Chant was also very important to Father Thevenon. He was a musician, and he composed simple melodies to be learned and sung by all his followers. These melodies evoked the dignity and the depth of the sacred texts and were accessible to all.
People began to flock to see him, and he met the local townsfolk as well as his fellow priests in the area, whom he would help out with their ministry. Some of these clerics became his faithful friends. And thus Father Thevenon's life began to take root in the Sarthe.
Over the years he became the spiritual guide to many Christians. Many young people owe him their vocations, or are indebted to him for timely counsel.
A contemplative life
He gradually evolved towards a more ascetic lifestyle, due to his contemplation of the Crucified Christ, which was the center of his life.
He was particularly interested in the Holy Shroud of Turin, and he studied the literature surrounding it (1). This image of Christ which so eloquently expresses His Passion touched Father Thevenon to the depths of his soul.
He discovered a little-known saint, Benoît Labre. Benoît Labre was a sort of mendicant of God who criss-crossed Europe in such a state of physical destitution that he was stoned by the other vagabonds he met. According to Father Thevenon Saint Benoît Labre was a living representation of the Lord. In order to understand Father Thevenon's final days it is necessary to read the life of Saint Benoît Labre.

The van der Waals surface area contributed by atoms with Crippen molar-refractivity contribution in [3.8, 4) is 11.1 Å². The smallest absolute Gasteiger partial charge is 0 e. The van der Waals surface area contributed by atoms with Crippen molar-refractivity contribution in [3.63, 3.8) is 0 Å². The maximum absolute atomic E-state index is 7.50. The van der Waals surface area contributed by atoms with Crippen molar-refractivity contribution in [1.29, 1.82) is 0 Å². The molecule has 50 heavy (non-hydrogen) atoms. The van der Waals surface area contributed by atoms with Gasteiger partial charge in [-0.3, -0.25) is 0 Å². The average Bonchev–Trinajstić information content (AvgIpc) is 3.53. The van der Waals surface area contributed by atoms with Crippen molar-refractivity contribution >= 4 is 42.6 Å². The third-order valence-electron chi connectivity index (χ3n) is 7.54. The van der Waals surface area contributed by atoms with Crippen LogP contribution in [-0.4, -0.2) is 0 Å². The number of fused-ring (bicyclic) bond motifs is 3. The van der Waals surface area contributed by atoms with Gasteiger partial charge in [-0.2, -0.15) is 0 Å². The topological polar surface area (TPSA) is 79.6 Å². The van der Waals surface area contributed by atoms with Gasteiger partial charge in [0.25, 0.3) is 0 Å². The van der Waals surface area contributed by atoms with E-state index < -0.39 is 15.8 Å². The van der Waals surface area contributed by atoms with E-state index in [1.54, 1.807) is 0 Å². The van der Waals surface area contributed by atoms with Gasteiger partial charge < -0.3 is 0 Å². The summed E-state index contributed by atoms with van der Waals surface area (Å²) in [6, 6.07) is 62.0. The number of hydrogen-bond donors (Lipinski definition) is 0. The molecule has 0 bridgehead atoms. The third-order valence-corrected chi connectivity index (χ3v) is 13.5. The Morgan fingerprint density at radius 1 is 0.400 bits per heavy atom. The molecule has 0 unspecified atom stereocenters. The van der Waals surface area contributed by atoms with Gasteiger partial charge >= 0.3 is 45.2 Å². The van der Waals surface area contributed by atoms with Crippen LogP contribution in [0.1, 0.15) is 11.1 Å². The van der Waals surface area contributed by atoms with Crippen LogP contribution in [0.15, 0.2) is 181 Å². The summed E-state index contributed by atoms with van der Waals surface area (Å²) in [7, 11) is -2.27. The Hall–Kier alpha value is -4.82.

I have asked God to grant me detachment
The last trials
As Father Thevenon grew older the years took their toll, but it was the contemplation of Christ on the Cross that made him forget, increasingly, even the most basic of material needs.
Shortly before his death he wrote (2) : "Jesus , betrayed by Judas, is bound, abandoned by the Apostles, judged and unjustly condemned by Caïphas and Pilate, scourged, crowned with thorns, spit upon and beaten, nailed onto the Cross….and He died without complaint ! When He spoke it was to implore forgiveness for His executioners. Jesus behaved like a humble and powerless man, and let Himself be treated like a guilty man…..AND YET HE WAS THE SON OF GOD !
One had to know Father Thevenon to realize what, in his mouth and under his pen, could mean the exclamation "AND YET HE WAS THE SON OF GOD !"
Some years before his death, Father Thevenon declared : "I have asked God to grant me detachment." This is not something that he said in his youth. He said it when he was old, tired, and sick. He said it with the serene assurance that he would be fulfiled. He was fulfiled, let us be certain of that, in the love of He whom Father Thevenon had always served.
(1) Shroud of Turin sites and literature:
The British Society for the Turin Shroud : http://www.shroud2000.com
The Shroud of Turin Research Project : http://www.shroud.com
The Shroud of Turin, an Adventure of Discovery - Mary and Alan Whanger - Providence House Publishers 238 Seaboard Lane. Franklin,Tennessee 37067
(2) "Last sermon" Palm Sunday 2002